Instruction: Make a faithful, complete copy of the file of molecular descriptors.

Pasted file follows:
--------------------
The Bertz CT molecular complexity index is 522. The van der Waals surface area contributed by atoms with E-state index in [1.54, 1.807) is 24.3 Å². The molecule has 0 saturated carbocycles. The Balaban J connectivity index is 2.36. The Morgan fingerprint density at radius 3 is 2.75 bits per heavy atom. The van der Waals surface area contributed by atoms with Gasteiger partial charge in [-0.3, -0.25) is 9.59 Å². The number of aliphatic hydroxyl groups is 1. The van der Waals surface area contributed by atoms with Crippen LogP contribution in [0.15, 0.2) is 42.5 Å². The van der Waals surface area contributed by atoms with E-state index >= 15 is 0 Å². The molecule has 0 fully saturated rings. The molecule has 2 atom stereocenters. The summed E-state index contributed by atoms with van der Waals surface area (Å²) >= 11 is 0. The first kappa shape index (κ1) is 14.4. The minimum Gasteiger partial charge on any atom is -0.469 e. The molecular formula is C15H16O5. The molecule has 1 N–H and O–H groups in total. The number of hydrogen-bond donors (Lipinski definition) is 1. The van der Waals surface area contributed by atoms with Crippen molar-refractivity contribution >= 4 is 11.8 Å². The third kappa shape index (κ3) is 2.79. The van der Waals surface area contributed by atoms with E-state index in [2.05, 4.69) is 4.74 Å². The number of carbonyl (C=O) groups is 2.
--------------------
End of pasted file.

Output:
The Bertz CT molecular complexity index is 522. The van der Waals surface area contributed by atoms with E-state index in [1.54, 1.807) is 24.3 Å². The molecule has 0 saturated carbocycles. The Balaban J connectivity index is 2.36. The Morgan fingerprint density at radius 3 is 2.75 bits per heavy atom. The van der Waals surface area contributed by atoms with Gasteiger partial charge in [-0.3, -0.25) is 9.59 Å². The number of aliphatic hydroxyl groups is 1. The van der Waals surface area contributed by atoms with Crippen LogP contribution in [0.15, 0.2) is 42.5 Å². The van der Waals surface area contributed by atoms with E-state index >= 15 is 0 Å². The molecule has 0 fully saturated rings. The molecule has 2 atom stereocenters. The summed E-state index contributed by atoms with van der Waals surface area (Å²) >= 11 is 0. The first kappa shape index (κ1) is 14.4. The minimum Gasteiger partial charge on any atom is -0.469 e. The molecular formula is C15H16O5. The molecule has 1 N–H and O–H groups in total. The number of hydrogen-bond donors (Lipinski definition) is 1. The van der Waals surface area contributed by atoms with Crippen molar-refractivity contribution >= 4 is 11.8 Å². The third kappa shape index (κ3) is 2.79. The van der Waals surface area contributed by atoms with E-state index in [2.05, 4.69) is 4.74 Å². The number of carbonyl (C=O) groups is 2.